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Mutat Res. 1993 Jan;285(1):125-44.

Current methods of mutation detection.

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Olive Miller Laboratory, Murdoch Institute, Royal Children's Hospital, Parkville, Vic., Australia.


Mutation detection is important in all areas of biology. Detection of unknown mutations can involve sequencing of kilobases of DNA, often in many patients. This has lead to the development of methods to screen DNA for mutations as well as methods to detect previously described mutations. This review discusses current methods used for such purposes with special emphasis on genetic diseases of humans. However, savings can be made by similar means in other areas of biology where repetitive or extensive sequencing for comparative purposes needs to be done. This review covers the methods used for detection of unknown mutations, namely the ribonuclease, denaturing gradient-gel electrophoresis, carbodiimide, chemical cleavage, single-strand conformation polymorphism, heteroduplex and sequencing methods. Once mutations have been defined they can be searched for repeatedly by methods referred to as diagnostic methods. Such methods include allele-specific oligonucleotide hybridization, allele-specific amplification, ligation, primer extension and the artificial introduction of restriction sites. We can now choose from a range of excellent methods, but the choice will usually depend on the background of the laboratory and/or the application in hand. Screening methods are evolving to more satisfactory forms, and the diagnostic methods can be automated to screen whole populations inexpensively.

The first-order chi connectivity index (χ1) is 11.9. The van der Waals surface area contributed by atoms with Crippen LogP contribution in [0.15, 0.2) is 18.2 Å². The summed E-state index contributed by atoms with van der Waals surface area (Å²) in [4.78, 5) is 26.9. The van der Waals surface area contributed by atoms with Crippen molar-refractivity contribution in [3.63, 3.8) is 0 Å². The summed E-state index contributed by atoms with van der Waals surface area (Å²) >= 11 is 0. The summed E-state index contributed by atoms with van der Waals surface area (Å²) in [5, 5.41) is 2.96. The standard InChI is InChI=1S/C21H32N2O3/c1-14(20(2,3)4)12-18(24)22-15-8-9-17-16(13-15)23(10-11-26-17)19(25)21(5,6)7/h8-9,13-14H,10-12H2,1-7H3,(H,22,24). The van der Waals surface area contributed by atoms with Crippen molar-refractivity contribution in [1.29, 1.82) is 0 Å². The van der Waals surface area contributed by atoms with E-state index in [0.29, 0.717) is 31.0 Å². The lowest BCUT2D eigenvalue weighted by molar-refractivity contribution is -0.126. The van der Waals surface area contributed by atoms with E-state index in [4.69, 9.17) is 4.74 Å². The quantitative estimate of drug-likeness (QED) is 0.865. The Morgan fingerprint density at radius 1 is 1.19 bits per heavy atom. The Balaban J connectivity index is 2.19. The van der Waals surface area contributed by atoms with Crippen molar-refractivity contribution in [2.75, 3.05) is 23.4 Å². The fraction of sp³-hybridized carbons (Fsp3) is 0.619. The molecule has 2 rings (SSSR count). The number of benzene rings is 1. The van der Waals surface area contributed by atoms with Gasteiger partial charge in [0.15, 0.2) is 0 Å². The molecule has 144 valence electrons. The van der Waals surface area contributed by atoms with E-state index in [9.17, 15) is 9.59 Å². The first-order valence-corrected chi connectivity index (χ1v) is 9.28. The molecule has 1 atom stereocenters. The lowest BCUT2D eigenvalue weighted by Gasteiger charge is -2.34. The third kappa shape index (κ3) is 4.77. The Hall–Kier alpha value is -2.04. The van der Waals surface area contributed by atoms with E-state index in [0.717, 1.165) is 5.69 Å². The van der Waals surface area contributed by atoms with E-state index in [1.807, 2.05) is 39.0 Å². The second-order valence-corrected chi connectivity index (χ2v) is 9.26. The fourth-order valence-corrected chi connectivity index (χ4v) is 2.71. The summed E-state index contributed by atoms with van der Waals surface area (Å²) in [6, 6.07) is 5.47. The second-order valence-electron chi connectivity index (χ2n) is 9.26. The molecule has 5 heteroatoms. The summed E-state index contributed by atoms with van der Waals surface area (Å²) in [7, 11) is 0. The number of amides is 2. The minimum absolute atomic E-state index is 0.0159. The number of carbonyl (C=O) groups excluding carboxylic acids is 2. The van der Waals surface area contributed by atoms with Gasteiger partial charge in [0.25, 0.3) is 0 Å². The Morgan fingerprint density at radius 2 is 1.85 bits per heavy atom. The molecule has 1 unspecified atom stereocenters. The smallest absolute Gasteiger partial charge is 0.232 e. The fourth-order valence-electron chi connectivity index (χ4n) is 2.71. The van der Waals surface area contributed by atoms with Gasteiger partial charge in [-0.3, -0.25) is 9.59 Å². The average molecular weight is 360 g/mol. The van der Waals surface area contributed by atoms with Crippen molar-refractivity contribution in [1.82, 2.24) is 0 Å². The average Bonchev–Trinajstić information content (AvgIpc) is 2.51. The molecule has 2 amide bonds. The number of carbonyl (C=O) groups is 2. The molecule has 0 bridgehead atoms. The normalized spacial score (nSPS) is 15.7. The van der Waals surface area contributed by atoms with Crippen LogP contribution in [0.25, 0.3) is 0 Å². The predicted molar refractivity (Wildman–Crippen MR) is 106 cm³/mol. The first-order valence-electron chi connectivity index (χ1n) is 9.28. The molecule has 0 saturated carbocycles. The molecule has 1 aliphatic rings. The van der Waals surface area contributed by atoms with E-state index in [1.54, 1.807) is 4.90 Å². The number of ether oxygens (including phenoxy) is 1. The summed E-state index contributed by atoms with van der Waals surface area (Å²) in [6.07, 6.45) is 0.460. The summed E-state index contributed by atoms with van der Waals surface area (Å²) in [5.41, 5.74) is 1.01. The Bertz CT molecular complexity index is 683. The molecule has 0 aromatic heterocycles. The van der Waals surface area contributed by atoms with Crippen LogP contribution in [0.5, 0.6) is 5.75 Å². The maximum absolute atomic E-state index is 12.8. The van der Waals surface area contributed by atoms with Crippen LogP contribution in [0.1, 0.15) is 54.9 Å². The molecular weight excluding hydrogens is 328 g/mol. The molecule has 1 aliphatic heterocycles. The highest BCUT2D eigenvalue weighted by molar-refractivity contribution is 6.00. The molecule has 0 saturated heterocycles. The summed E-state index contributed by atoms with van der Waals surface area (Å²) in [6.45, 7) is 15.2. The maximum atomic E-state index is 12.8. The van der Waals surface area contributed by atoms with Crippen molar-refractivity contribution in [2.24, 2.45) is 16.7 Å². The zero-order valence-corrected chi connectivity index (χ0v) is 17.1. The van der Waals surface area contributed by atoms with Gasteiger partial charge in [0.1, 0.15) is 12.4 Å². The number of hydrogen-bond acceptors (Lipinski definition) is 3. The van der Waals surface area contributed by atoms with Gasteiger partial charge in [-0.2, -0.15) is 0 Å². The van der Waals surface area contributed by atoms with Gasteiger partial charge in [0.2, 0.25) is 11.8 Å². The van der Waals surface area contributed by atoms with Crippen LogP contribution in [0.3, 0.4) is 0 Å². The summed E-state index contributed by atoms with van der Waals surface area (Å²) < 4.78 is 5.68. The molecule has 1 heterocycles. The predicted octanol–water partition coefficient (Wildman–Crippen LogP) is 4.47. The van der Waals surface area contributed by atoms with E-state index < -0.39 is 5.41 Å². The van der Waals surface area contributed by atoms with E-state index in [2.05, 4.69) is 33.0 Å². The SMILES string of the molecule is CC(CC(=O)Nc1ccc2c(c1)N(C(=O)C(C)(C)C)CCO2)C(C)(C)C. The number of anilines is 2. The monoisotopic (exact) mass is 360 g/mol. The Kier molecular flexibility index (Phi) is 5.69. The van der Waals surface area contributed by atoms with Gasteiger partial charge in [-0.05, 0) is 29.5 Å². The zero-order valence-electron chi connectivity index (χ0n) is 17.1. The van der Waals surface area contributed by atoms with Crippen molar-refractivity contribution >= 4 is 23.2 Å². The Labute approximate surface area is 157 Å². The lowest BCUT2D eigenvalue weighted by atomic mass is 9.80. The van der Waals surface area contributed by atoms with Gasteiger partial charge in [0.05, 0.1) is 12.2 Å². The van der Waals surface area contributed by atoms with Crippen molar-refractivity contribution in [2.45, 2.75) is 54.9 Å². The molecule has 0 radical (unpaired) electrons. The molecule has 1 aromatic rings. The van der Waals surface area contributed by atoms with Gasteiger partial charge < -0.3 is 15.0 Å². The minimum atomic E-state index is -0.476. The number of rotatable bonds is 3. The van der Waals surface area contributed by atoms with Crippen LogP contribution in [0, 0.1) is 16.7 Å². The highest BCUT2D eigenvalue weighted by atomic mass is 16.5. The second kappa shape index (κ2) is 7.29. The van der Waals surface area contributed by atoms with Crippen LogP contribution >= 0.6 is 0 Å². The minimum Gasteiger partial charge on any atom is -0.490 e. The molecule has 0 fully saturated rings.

[Indexed for MEDLINE]

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